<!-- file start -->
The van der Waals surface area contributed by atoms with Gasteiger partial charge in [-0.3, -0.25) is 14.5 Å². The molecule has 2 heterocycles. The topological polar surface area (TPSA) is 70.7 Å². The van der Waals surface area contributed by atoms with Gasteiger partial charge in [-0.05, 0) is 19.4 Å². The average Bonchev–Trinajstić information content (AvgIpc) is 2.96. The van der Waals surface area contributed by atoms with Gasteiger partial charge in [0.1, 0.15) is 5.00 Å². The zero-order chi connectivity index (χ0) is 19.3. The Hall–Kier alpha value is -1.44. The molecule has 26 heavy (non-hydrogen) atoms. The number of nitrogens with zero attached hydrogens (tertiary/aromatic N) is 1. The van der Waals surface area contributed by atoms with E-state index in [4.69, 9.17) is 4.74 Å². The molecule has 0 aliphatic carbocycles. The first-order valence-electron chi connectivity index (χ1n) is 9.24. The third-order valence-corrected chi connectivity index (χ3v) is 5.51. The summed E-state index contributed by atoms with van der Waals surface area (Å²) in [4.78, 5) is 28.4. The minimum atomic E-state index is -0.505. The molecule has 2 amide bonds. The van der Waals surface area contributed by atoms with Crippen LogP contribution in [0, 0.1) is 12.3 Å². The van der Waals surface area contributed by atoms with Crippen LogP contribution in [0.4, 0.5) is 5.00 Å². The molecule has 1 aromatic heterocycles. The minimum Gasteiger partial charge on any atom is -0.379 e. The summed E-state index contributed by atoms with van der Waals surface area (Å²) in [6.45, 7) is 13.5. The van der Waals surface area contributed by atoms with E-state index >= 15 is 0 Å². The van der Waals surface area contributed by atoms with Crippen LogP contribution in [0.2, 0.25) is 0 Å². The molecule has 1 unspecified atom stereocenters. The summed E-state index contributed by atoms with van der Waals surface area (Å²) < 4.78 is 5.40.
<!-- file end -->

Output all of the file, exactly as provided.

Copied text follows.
The van der Waals surface area contributed by atoms with Gasteiger partial charge in [-0.3, -0.25) is 14.5 Å². The molecule has 2 heterocycles. The topological polar surface area (TPSA) is 70.7 Å². The van der Waals surface area contributed by atoms with Gasteiger partial charge in [-0.05, 0) is 19.4 Å². The average Bonchev–Trinajstić information content (AvgIpc) is 2.96. The van der Waals surface area contributed by atoms with Gasteiger partial charge in [0.1, 0.15) is 5.00 Å². The zero-order chi connectivity index (χ0) is 19.3. The Hall–Kier alpha value is -1.44. The molecule has 26 heavy (non-hydrogen) atoms. The number of nitrogens with zero attached hydrogens (tertiary/aromatic N) is 1. The van der Waals surface area contributed by atoms with E-state index in [4.69, 9.17) is 4.74 Å². The molecule has 0 aliphatic carbocycles. The first-order valence-electron chi connectivity index (χ1n) is 9.24. The third-order valence-corrected chi connectivity index (χ3v) is 5.51. The summed E-state index contributed by atoms with van der Waals surface area (Å²) in [4.78, 5) is 28.4. The minimum atomic E-state index is -0.505. The molecule has 2 amide bonds. The van der Waals surface area contributed by atoms with Crippen LogP contribution in [0, 0.1) is 12.3 Å². The van der Waals surface area contributed by atoms with Crippen LogP contribution in [0.4, 0.5) is 5.00 Å². The molecule has 1 aromatic heterocycles. The minimum Gasteiger partial charge on any atom is -0.379 e. The summed E-state index contributed by atoms with van der Waals surface area (Å²) in [6.45, 7) is 13.5. The van der Waals surface area contributed by atoms with E-state index >= 15 is 0 Å². The van der Waals surface area contributed by atoms with Crippen LogP contribution in [0.2, 0.25) is 0 Å². The molecule has 1 unspecified atom stereocenters. The summed E-state index contributed by atoms with van der Waals surface area (Å²) < 4.78 is 5.40.